Abstract: While international instruments and a few state governments endorse the “free, prior and informed consent” of Indigenous peoples in decision-making about the water in their traditional territories, most state water governance regimes do not recognize Indigenous water rights and responsibilities. Applying a political ecology lens to the settler colonialism of water governance exposes the continued depoliticizing personality of natural resources decision-making and reveals water as an abstract, static resource in law and governance processes. Most plainly, these decision-making processes inadequately consider environmental flows or cumulative effects and are at odds with both Indigenous governance and social-ecological approaches to watershed management. Using the example of groundwater licensing in British Columbia, Canada as reinforcing colonialism in water governance, this article examines how First Nations are asserting Indigenous rights in response to natural resource decision-making. Both within and outside of colonial governance processes they are establishing administrative and governance structures that express their water laws and jurisdiction. These structures include the Syilx, Nadleh Wut’en and Stellat’en creating standards for water, the Tsleil-Waututh and Stk’emlúpsemc te Secwépemc community assessments of proposed pipeline and mining facilities, and the First Nations of the Nicola Valley planning process based on their own legal traditions. Where provincial and federal environmental governance has failed, Indigenous communities are repoliticizing colonial decision-making processes to shift jurisdiction towards Indigenous processes that institutionalize responsibilities for and relationships with water.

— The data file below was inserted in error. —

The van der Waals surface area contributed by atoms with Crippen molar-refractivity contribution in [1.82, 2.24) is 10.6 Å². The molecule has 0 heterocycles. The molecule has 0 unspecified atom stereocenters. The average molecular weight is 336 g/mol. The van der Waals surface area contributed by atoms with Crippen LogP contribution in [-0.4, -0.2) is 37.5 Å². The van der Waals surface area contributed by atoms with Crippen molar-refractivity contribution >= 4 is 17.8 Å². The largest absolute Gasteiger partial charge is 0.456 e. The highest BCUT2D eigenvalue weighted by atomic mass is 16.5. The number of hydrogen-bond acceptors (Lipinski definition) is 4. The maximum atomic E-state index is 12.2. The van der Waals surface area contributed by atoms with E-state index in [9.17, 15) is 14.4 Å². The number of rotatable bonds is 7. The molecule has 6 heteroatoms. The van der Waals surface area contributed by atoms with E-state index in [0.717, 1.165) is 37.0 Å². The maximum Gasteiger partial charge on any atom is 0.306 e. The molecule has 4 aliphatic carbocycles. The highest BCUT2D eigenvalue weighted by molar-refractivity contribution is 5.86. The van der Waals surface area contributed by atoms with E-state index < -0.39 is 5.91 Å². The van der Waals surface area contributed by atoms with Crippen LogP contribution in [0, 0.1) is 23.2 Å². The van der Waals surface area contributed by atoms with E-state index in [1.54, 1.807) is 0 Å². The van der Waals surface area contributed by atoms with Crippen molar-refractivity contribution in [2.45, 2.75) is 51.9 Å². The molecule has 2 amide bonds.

Abstract: The mass public uprisings in Bahrain on 14 February 2011 was another episode of the long-standing political strife that has been observed in the country since the early 20th century. This study highlights one of the sources of group identity that shapes part of the political dynamics in Bahrain that has so far received little academic attention, namely the one surrounding the competing discourse between ‘conquerors’ and ‘indigenes’. The conquest and settlement of the Al Khalifa have influenced the lives of the existing inhabitants and the country’s social structure under their hegemony. In the meantime, a large element of the Bahraini population, who are commonly called the Baharna (sing. Bahrani), has developed self-awareness as the ‘native people of Bahrain’. This self-perception has formed one of the crucial components of societal identity in Bahrain, and has been occasionally used by different political groups as an effective tool to mobilise the opposition and delegitimise the ruling family. In this regard, this study interprets a series of institutional measures and policies developed under King Hamad bin ʿIsa Al Khalifa in the 2000s as part of settlers’ crucial strategies to consolidate Al Khalifa’s dominance, namely the development of legitimising narratives, the exploitation of land, the formation of hegemonic boundaries, as well as the extraordinary security measures. At the same time, this thesis examines how the indigenous identity was politicised during this period, closely intertwined with their ethnic, sectarian and socio-political identities. This thesis has offered an original investigation on the political cleavage in Bahrain through the lens of settler colonialism. The settler colonial framework presents a useful approach to explain the confrontation between the rulers’ conqueror ideology and the indigenous claim of part of the population, to advance our understanding of the interplay of multiple competing identities in the struggle for power and the control of socio-political resources in Bahrain.

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